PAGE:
For the second time this offseason, we’re debating who owns the NFL’s official single-season record. First, it was a discussion over one of Michael Strahan’s sacks, not even involving Brett Favre’s dive to give him the record. Now, Jared Allen has thrown his hat into the ring, believing the NFL robbed him of what would still be the true and sole official record.

Joining Up and Adams Tuesday, Allen thinks he should’ve finished the 2011 season with 23, not 22. He points to the NFL taking away a sack on Aaron Rodgers, crediting it as a team sack instead of giving it to Allen.

“I had 23 that year,” Allen told host Kay Adams. “They took a sack from me. Monday Night Football, Aaron Rodgers. They called it a muff on Wednesday. They gave it a team sack versus giving it to me. I’m on the team, so I should get a half-sack. I tackled the man.”

As the show did, and as we’ll do here, let’s go to the tape. Week 10, first quarter. Rodgers takes the shotgun snap, begins rolling left, fumbles the football, lands on top, and Allen tackles him to make sure Rodgers can’t make a play out of it.

As noted by broadcaster Mike Tirico, the stats crew initially awarded Allen a sack. At that point, he had 13.5 and would finish the game with another, bumping him to 14.5 through his first nine games. He cooled down and entered the regular season finale with 18.5 but dominated the Chicago Bears in Week 17, recording 3.5 takedowns of QB Josh McCown. That gave him 22 on the season.

So what happened?

As Allen points out, per NFL rules, on muffed snaps and fumbles, individual defenders won’t be credited with the sack. Instead, it will be awarded to the defense as a whole. Get out your handy NFL statistician guide, scroll to Page 18, and it outlines the carve-out.

“If the potential passer fumbles on his own prior to any such contact, no sack is credited to any individual defensive player unless he recovers his own fumble and attempts to advance or pass the ball. However, credit the defensive team with a sack. The number of defensive sacks should be equal to the number of offensive sacks.”

That’s exactly what happened here. Rodgers fumbled on his own accord. And there’s no case to be made that he recovered and attempted to advance or pass the football. He made an attempt to do so, unable to catch the ball on its initial bounce, but by the time he had officially recovered the ball, Allen had him by the legs and taken Rodgers to the ground. Textbook definition of a team sack, not an individual one.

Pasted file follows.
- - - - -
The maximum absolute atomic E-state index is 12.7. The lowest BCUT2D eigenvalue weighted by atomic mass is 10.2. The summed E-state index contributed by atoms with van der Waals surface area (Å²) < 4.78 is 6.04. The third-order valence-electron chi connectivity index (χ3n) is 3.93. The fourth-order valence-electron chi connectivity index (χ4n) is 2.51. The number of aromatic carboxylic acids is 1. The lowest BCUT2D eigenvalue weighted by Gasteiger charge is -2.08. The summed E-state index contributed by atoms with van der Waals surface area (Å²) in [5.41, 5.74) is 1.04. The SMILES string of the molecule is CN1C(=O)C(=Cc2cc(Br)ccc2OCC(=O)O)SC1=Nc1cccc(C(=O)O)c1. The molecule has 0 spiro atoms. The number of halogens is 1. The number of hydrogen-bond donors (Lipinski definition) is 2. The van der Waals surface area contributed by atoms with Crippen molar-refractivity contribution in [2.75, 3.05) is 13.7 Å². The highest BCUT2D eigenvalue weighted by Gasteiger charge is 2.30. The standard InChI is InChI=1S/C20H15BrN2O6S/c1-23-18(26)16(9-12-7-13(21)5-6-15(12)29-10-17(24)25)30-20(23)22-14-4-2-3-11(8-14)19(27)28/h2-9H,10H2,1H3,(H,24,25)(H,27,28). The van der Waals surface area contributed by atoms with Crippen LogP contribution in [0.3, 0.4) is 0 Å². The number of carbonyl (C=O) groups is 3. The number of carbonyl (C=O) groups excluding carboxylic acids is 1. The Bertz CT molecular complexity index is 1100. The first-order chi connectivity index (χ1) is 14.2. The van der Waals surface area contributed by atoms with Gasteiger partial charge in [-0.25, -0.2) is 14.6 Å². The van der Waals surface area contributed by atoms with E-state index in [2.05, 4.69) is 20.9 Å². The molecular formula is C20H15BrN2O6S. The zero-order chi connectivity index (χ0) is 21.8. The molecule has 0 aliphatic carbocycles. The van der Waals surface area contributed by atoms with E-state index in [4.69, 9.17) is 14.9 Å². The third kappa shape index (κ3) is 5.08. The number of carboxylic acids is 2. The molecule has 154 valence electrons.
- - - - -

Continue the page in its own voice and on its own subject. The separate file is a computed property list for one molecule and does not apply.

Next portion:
“He clearly made a football move. That’s a fumble, that’s not a muff,” Allen told Adams, who agreed the sack should’ve been credited to him.

But the rulebook doesn’t separate fumble from muff. It specifically mentions a fumble without defensive contact and no recovery/attempt to advance or throw goes down as a team sack. The league made the right call. That kept Allen’s number at 22, one shy of Strahan’s mark that T.J. Watt would tie in 2021.

It’s a similar issue Watt faced in his regular-season finale, losing out on a sack after the NFL ruled Baltimore Ravens QB Tyler Huntley muffed a snap.

Watt has a far better case than Allen. Here, Huntley picks the ball up and begins to run with it, clearly attempting to advance the football. The issue seems to center around the play being listed as an aborted snap, rendering it ineligible for a pass. The rule offers a way for a sack in these moments, the guide noting:

“If the player who recovers the fumble makes an apparent attempt to pass and is tackled behind the line of scrimmage, score the play as a sack, not an aborted play.”

But Huntley made no attempt to pass. He attempted to run. That gave Watt a tackle for loss and a forced fumble, but not the sack. In both cases, the NFL scored them correctly. Watt would sack Huntley later in the game to tie the record.

As I always do anytime sack records come up, the unofficial record is none of the above. That remains with Detroit Lions DT Al “Bubba” Baker and the 23 he notched as a rookie in 1978, four years before the NFL acknowledged sacks as “official.”

Strahan and Allen have long retired. Watt remains active, looking to break all the records: official, unofficial, and ones argued by the players, needing 23.5 sacks to take sole possession of first place without any asterisk or story.


Please enter your comment!
Please enter your name here